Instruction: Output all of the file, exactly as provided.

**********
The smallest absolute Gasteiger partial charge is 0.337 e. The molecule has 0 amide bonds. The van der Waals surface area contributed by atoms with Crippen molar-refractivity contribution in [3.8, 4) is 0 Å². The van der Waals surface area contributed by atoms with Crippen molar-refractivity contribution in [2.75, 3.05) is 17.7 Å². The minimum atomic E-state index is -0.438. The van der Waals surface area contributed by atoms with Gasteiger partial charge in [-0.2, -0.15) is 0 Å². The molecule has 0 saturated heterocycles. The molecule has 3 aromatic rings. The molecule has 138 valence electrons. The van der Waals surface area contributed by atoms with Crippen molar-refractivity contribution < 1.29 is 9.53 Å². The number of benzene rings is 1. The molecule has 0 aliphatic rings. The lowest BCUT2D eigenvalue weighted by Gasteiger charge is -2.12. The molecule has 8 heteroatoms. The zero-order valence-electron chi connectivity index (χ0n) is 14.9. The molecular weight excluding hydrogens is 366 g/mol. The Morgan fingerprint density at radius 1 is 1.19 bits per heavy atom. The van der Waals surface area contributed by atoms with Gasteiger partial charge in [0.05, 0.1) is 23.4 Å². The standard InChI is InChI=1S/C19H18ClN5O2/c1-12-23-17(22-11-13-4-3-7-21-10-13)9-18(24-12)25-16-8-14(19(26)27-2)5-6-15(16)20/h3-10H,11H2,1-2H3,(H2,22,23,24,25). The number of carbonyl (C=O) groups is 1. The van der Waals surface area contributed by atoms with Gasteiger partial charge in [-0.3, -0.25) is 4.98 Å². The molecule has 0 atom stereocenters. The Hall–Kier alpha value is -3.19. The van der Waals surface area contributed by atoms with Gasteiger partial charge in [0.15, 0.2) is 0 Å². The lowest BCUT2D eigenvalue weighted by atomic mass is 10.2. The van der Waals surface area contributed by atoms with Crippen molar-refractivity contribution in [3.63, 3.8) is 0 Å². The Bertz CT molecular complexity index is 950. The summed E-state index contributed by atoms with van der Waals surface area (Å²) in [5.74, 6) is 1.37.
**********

The smallest absolute Gasteiger partial charge is 0.337 e. The molecule has 0 amide bonds. The van der Waals surface area contributed by atoms with Crippen molar-refractivity contribution in [3.8, 4) is 0 Å². The van der Waals surface area contributed by atoms with Crippen molar-refractivity contribution in [2.75, 3.05) is 17.7 Å². The minimum atomic E-state index is -0.438. The van der Waals surface area contributed by atoms with Gasteiger partial charge in [-0.2, -0.15) is 0 Å². The molecule has 0 saturated heterocycles. The molecule has 3 aromatic rings. The molecule has 138 valence electrons. The van der Waals surface area contributed by atoms with Crippen molar-refractivity contribution < 1.29 is 9.53 Å². The number of benzene rings is 1. The molecule has 0 aliphatic rings. The lowest BCUT2D eigenvalue weighted by Gasteiger charge is -2.12. The molecule has 8 heteroatoms. The zero-order valence-electron chi connectivity index (χ0n) is 14.9. The molecular weight excluding hydrogens is 366 g/mol. The Morgan fingerprint density at radius 1 is 1.19 bits per heavy atom. The van der Waals surface area contributed by atoms with Gasteiger partial charge in [0.05, 0.1) is 23.4 Å². The standard InChI is InChI=1S/C19H18ClN5O2/c1-12-23-17(22-11-13-4-3-7-21-10-13)9-18(24-12)25-16-8-14(19(26)27-2)5-6-15(16)20/h3-10H,11H2,1-2H3,(H2,22,23,24,25). The number of carbonyl (C=O) groups is 1. The van der Waals surface area contributed by atoms with Gasteiger partial charge in [-0.3, -0.25) is 4.98 Å². The molecule has 0 atom stereocenters. The Hall–Kier alpha value is -3.19. The van der Waals surface area contributed by atoms with Gasteiger partial charge in [0.15, 0.2) is 0 Å². The lowest BCUT2D eigenvalue weighted by atomic mass is 10.2. The van der Waals surface area contributed by atoms with Crippen molar-refractivity contribution in [3.63, 3.8) is 0 Å². The Bertz CT molecular complexity index is 950. The summed E-state index contributed by atoms with van der Waals surface area (Å²) in [5.74, 6) is 1.37.